1954 Jaguar XK 120

FHC

Summary

  • Year of manufacture 
    1954
  • Car type 
    Coupé
  • Drive 
    LHD
  • Condition 
    Used
  • Location
  • Exterior colour 
    Other
  • Gearbox 
    Manual
  • Fuel type 
    Petrol

Description

French registration papers (as a historic vehicle)
Chassis no. S681337

Complete restoration by Guy Broad
High-performance engine
Sold with its original engine block and gearbox

Even though the Second World War had gutted the country’s car production facilities, many manufacturers saw this period as an opportunity to launch a new generation of cars. In 1948, few sports cars were available on the market, and this was the time William Lyons chose to introduce the XK 120. Shaped by the wind and powered by a new twin-cam engine developing 160bhp, the model took its name from the top speed it could reach of 120mph, a rare feat at the time. The car soon won fame on track and on the speed ring at Montlhéry, where one car covered more than 16,000 miles without a break at an average speed of 100mph. Its highly attractive price for the period made it a remarkable commercial success, with just over 12,000 cars sold before it eventually made way for the new XK 140.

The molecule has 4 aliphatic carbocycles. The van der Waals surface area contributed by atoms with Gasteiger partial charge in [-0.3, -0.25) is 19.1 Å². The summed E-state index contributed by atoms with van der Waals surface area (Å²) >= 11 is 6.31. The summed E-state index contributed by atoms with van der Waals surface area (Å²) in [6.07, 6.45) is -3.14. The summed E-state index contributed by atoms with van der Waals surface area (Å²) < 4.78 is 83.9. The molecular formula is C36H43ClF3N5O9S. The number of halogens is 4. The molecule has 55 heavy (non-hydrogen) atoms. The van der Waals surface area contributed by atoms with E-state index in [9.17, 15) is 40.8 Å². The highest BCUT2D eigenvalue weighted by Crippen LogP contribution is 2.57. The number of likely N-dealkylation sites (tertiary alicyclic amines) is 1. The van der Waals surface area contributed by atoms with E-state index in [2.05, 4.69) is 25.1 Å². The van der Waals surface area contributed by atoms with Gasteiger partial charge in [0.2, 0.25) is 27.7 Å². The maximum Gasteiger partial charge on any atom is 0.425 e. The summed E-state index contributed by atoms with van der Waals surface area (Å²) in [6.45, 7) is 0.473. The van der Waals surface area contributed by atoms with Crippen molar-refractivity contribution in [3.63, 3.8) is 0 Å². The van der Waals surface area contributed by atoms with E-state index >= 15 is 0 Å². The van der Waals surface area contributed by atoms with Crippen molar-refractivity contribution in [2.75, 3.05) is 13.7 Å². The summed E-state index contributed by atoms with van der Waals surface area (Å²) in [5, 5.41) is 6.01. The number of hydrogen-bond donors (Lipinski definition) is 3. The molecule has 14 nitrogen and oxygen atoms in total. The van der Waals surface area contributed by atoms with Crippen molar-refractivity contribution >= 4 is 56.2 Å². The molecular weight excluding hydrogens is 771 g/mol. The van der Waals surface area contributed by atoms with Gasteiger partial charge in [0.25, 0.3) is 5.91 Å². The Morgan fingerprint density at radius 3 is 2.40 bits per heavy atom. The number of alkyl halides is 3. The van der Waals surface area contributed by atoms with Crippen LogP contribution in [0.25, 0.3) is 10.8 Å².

The Jaguar XK 120 Fixed Head Coupé we are presenting was sold new in 1954 by the Jaguar dealer in Los Angeles. As its Jaguar Heritage Trust certificate confirms, the body was originally finished in Pastel Green with a Suede Green leather interior. The car arrived from the United States in 2002, when an English collector living in France decided to add it to his collection. A particular fan of the cars from Browns Lane, its owner was also a great admirer of the work done by the Jaguar specialist Nigel Dawes. During the 1990s, Dawes turned his hand to modifying several XK 120 coupés. The engine, gearbox, brakes, suspension and even the bodywork were improved in many respects, with a view to improving the cars’ performance. In 2003, the XK 120 was entrusted to the specialist Guy Broad for a complete restoration. The body was stripped back to bare metal and repainted in Almond Green, the colour specific to Nigel Dawes’ XKs. Louvres were added to the bonnet in order to allow heat from the six-cylinder engine to escape more effectively. The engine was also substantially modified: in particular, it was fitted with three SU carburettors, a straight-port cylinder head, manifolds from an XK 150 and a distributor from an XJ6, and was mated to a five-speed manual gearbox. Although work began in 2003, Guy Broad only finished the restoration of the XK 120 in 2015. The work carried out was superb and the materials used of the highest quality. This XK 120 FHC has been little used over the past few years and asks only to be driven once again. A mechanical service is, however, recommended if you wish to cover long distances. This extremely elegant English coupé is offered at an attractive estimated price, and it should be noted that the original engine block, gearbox and carburettors will be sold with the car and may be collected from the current owner.